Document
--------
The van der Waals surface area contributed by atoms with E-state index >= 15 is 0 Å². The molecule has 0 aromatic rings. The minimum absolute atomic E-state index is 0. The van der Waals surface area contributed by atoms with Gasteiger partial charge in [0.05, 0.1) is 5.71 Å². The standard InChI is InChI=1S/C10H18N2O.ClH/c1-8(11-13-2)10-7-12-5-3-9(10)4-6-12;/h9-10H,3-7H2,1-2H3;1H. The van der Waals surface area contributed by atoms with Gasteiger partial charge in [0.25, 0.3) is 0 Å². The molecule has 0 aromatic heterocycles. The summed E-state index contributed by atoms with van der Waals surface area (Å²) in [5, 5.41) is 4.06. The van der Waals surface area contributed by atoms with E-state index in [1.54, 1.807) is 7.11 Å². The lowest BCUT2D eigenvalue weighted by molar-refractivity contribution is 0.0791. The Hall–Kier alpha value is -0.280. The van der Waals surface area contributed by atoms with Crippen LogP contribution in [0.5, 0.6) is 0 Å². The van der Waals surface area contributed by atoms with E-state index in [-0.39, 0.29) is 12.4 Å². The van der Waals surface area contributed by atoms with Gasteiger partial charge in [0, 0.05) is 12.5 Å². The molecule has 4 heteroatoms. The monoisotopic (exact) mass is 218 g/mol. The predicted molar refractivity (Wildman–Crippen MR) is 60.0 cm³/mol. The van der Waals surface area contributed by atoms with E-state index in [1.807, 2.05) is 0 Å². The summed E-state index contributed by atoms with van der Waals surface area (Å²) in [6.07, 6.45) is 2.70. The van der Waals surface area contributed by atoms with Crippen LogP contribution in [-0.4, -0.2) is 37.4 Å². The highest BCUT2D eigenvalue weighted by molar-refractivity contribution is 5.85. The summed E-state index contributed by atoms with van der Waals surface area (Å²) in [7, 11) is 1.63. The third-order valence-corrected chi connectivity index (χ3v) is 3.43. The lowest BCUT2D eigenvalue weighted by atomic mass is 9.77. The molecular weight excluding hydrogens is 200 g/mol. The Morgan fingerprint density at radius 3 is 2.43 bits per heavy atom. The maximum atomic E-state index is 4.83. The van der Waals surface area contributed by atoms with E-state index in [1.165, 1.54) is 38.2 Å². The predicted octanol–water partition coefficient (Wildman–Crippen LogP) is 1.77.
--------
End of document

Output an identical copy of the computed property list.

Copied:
The van der Waals surface area contributed by atoms with E-state index >= 15 is 0 Å². The molecule has 0 aromatic rings. The minimum absolute atomic E-state index is 0. The van der Waals surface area contributed by atoms with Gasteiger partial charge in [0.05, 0.1) is 5.71 Å². The standard InChI is InChI=1S/C10H18N2O.ClH/c1-8(11-13-2)10-7-12-5-3-9(10)4-6-12;/h9-10H,3-7H2,1-2H3;1H. The van der Waals surface area contributed by atoms with Gasteiger partial charge in [0.25, 0.3) is 0 Å². The molecule has 0 aromatic heterocycles. The summed E-state index contributed by atoms with van der Waals surface area (Å²) in [5, 5.41) is 4.06. The van der Waals surface area contributed by atoms with E-state index in [1.54, 1.807) is 7.11 Å². The lowest BCUT2D eigenvalue weighted by molar-refractivity contribution is 0.0791. The Hall–Kier alpha value is -0.280. The van der Waals surface area contributed by atoms with Crippen LogP contribution in [0.5, 0.6) is 0 Å². The van der Waals surface area contributed by atoms with E-state index in [-0.39, 0.29) is 12.4 Å². The van der Waals surface area contributed by atoms with Gasteiger partial charge in [0, 0.05) is 12.5 Å². The molecule has 4 heteroatoms. The monoisotopic (exact) mass is 218 g/mol. The predicted molar refractivity (Wildman–Crippen MR) is 60.0 cm³/mol. The van der Waals surface area contributed by atoms with E-state index in [1.807, 2.05) is 0 Å². The summed E-state index contributed by atoms with van der Waals surface area (Å²) in [6.07, 6.45) is 2.70. The van der Waals surface area contributed by atoms with Crippen LogP contribution in [-0.4, -0.2) is 37.4 Å². The highest BCUT2D eigenvalue weighted by molar-refractivity contribution is 5.85. The summed E-state index contributed by atoms with van der Waals surface area (Å²) in [7, 11) is 1.63. The third-order valence-corrected chi connectivity index (χ3v) is 3.43. The lowest BCUT2D eigenvalue weighted by atomic mass is 9.77. The molecular weight excluding hydrogens is 200 g/mol. The Morgan fingerprint density at radius 3 is 2.43 bits per heavy atom. The maximum atomic E-state index is 4.83. The van der Waals surface area contributed by atoms with E-state index in [1.165, 1.54) is 38.2 Å². The predicted octanol–water partition coefficient (Wildman–Crippen LogP) is 1.77.